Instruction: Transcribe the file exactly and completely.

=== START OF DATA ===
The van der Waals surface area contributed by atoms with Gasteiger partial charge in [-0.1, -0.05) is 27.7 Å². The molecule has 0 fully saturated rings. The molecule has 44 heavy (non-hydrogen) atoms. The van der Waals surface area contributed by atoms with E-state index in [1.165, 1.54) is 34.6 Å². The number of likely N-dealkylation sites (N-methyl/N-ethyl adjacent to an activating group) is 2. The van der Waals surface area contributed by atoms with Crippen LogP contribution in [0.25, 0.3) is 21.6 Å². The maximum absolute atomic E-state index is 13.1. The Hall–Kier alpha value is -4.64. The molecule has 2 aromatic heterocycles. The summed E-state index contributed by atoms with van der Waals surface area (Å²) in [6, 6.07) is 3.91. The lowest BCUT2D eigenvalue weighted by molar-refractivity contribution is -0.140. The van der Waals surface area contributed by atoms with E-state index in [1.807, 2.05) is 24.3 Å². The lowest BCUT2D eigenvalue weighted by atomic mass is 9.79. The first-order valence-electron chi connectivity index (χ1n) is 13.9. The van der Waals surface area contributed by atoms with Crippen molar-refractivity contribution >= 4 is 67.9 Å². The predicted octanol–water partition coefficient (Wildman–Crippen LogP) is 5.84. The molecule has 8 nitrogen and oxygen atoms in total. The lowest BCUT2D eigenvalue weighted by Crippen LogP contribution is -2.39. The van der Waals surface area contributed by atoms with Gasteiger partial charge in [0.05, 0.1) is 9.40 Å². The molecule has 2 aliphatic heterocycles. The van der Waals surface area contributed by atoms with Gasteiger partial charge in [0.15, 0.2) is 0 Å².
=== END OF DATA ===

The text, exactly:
The van der Waals surface area contributed by atoms with Gasteiger partial charge in [-0.1, -0.05) is 27.7 Å². The molecule has 0 fully saturated rings. The molecule has 44 heavy (non-hydrogen) atoms. The van der Waals surface area contributed by atoms with E-state index in [1.165, 1.54) is 34.6 Å². The number of likely N-dealkylation sites (N-methyl/N-ethyl adjacent to an activating group) is 2. The van der Waals surface area contributed by atoms with Crippen LogP contribution in [0.25, 0.3) is 21.6 Å². The maximum absolute atomic E-state index is 13.1. The Hall–Kier alpha value is -4.64. The molecule has 2 aromatic heterocycles. The summed E-state index contributed by atoms with van der Waals surface area (Å²) in [6, 6.07) is 3.91. The lowest BCUT2D eigenvalue weighted by molar-refractivity contribution is -0.140. The van der Waals surface area contributed by atoms with E-state index in [1.807, 2.05) is 24.3 Å². The lowest BCUT2D eigenvalue weighted by atomic mass is 9.79. The first-order valence-electron chi connectivity index (χ1n) is 13.9. The van der Waals surface area contributed by atoms with Crippen molar-refractivity contribution >= 4 is 67.9 Å². The predicted octanol–water partition coefficient (Wildman–Crippen LogP) is 5.84. The molecule has 8 nitrogen and oxygen atoms in total. The lowest BCUT2D eigenvalue weighted by Crippen LogP contribution is -2.39. The van der Waals surface area contributed by atoms with Gasteiger partial charge in [0.05, 0.1) is 9.40 Å². The molecule has 2 aliphatic heterocycles. The van der Waals surface area contributed by atoms with Gasteiger partial charge in [0.15, 0.2) is 0 Å².